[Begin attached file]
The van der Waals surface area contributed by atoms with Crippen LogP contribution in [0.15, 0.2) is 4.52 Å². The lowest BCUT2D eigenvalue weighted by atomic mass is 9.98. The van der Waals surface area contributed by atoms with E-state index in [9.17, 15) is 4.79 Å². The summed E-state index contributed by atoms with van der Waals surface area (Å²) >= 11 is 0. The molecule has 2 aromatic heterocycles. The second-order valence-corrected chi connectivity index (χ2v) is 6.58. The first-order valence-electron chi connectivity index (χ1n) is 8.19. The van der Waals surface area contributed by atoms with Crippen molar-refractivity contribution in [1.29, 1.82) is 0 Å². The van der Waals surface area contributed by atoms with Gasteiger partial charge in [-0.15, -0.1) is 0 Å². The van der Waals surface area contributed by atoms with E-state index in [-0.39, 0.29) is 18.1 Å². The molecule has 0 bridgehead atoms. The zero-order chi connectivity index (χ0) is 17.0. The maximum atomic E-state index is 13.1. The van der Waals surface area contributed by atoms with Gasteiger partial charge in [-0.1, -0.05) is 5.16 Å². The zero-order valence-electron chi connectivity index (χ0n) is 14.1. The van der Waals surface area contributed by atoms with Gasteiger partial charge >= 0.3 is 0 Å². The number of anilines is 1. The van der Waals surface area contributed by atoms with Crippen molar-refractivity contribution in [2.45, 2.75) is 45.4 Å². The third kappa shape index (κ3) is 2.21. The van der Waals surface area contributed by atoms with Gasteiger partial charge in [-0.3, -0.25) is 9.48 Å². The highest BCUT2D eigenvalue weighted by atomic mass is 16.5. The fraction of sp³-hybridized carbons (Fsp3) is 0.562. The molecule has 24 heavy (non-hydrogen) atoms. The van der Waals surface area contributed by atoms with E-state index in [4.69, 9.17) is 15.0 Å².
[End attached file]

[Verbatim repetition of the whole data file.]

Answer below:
The van der Waals surface area contributed by atoms with Crippen LogP contribution in [0.15, 0.2) is 4.52 Å². The lowest BCUT2D eigenvalue weighted by atomic mass is 9.98. The van der Waals surface area contributed by atoms with E-state index in [9.17, 15) is 4.79 Å². The summed E-state index contributed by atoms with van der Waals surface area (Å²) >= 11 is 0. The molecule has 2 aromatic heterocycles. The second-order valence-corrected chi connectivity index (χ2v) is 6.58. The first-order valence-electron chi connectivity index (χ1n) is 8.19. The van der Waals surface area contributed by atoms with Crippen molar-refractivity contribution in [1.29, 1.82) is 0 Å². The van der Waals surface area contributed by atoms with Gasteiger partial charge in [-0.15, -0.1) is 0 Å². The van der Waals surface area contributed by atoms with E-state index in [-0.39, 0.29) is 18.1 Å². The molecule has 0 bridgehead atoms. The zero-order chi connectivity index (χ0) is 17.0. The maximum atomic E-state index is 13.1. The van der Waals surface area contributed by atoms with Gasteiger partial charge in [-0.1, -0.05) is 5.16 Å². The zero-order valence-electron chi connectivity index (χ0n) is 14.1. The van der Waals surface area contributed by atoms with Gasteiger partial charge >= 0.3 is 0 Å². The number of anilines is 1. The van der Waals surface area contributed by atoms with Crippen molar-refractivity contribution in [2.45, 2.75) is 45.4 Å². The third kappa shape index (κ3) is 2.21. The van der Waals surface area contributed by atoms with Gasteiger partial charge in [-0.3, -0.25) is 9.48 Å². The highest BCUT2D eigenvalue weighted by atomic mass is 16.5. The fraction of sp³-hybridized carbons (Fsp3) is 0.562. The molecule has 24 heavy (non-hydrogen) atoms. The van der Waals surface area contributed by atoms with E-state index in [4.69, 9.17) is 15.0 Å².